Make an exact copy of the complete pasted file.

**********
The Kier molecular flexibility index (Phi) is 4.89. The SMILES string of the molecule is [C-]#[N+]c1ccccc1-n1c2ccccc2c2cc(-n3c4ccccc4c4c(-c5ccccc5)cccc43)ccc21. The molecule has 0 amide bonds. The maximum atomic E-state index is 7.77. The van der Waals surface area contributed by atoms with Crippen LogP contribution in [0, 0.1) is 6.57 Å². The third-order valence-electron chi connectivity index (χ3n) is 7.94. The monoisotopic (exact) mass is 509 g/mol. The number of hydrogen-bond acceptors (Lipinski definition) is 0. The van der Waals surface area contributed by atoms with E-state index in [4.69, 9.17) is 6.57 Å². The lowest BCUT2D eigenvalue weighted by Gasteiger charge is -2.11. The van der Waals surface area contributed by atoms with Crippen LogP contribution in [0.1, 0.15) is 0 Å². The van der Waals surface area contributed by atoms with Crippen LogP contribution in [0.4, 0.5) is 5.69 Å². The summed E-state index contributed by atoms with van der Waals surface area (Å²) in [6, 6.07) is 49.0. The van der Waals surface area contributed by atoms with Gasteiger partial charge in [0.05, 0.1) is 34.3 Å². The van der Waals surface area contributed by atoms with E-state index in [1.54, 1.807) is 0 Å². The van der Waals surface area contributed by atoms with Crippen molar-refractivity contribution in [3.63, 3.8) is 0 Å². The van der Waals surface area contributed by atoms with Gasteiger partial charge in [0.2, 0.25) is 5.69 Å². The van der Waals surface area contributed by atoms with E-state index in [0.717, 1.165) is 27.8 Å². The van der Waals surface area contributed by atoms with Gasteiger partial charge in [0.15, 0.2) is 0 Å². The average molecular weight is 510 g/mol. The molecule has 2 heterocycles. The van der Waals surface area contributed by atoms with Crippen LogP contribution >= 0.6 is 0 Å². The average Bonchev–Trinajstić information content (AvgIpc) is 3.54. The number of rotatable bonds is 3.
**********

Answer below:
The Kier molecular flexibility index (Phi) is 4.89. The SMILES string of the molecule is [C-]#[N+]c1ccccc1-n1c2ccccc2c2cc(-n3c4ccccc4c4c(-c5ccccc5)cccc43)ccc21. The molecule has 0 amide bonds. The maximum atomic E-state index is 7.77. The van der Waals surface area contributed by atoms with Crippen LogP contribution in [0, 0.1) is 6.57 Å². The third-order valence-electron chi connectivity index (χ3n) is 7.94. The monoisotopic (exact) mass is 509 g/mol. The number of hydrogen-bond acceptors (Lipinski definition) is 0. The van der Waals surface area contributed by atoms with E-state index in [4.69, 9.17) is 6.57 Å². The lowest BCUT2D eigenvalue weighted by Gasteiger charge is -2.11. The van der Waals surface area contributed by atoms with Crippen LogP contribution in [0.1, 0.15) is 0 Å². The van der Waals surface area contributed by atoms with Crippen LogP contribution in [0.4, 0.5) is 5.69 Å². The summed E-state index contributed by atoms with van der Waals surface area (Å²) in [6, 6.07) is 49.0. The van der Waals surface area contributed by atoms with Gasteiger partial charge in [0.05, 0.1) is 34.3 Å². The van der Waals surface area contributed by atoms with E-state index in [1.54, 1.807) is 0 Å². The van der Waals surface area contributed by atoms with Crippen molar-refractivity contribution in [3.63, 3.8) is 0 Å². The van der Waals surface area contributed by atoms with Gasteiger partial charge in [0.2, 0.25) is 5.69 Å². The van der Waals surface area contributed by atoms with E-state index in [0.717, 1.165) is 27.8 Å². The van der Waals surface area contributed by atoms with Gasteiger partial charge in [0.15, 0.2) is 0 Å². The average molecular weight is 510 g/mol. The molecule has 2 heterocycles. The van der Waals surface area contributed by atoms with Crippen LogP contribution >= 0.6 is 0 Å². The average Bonchev–Trinajstić information content (AvgIpc) is 3.54. The number of rotatable bonds is 3.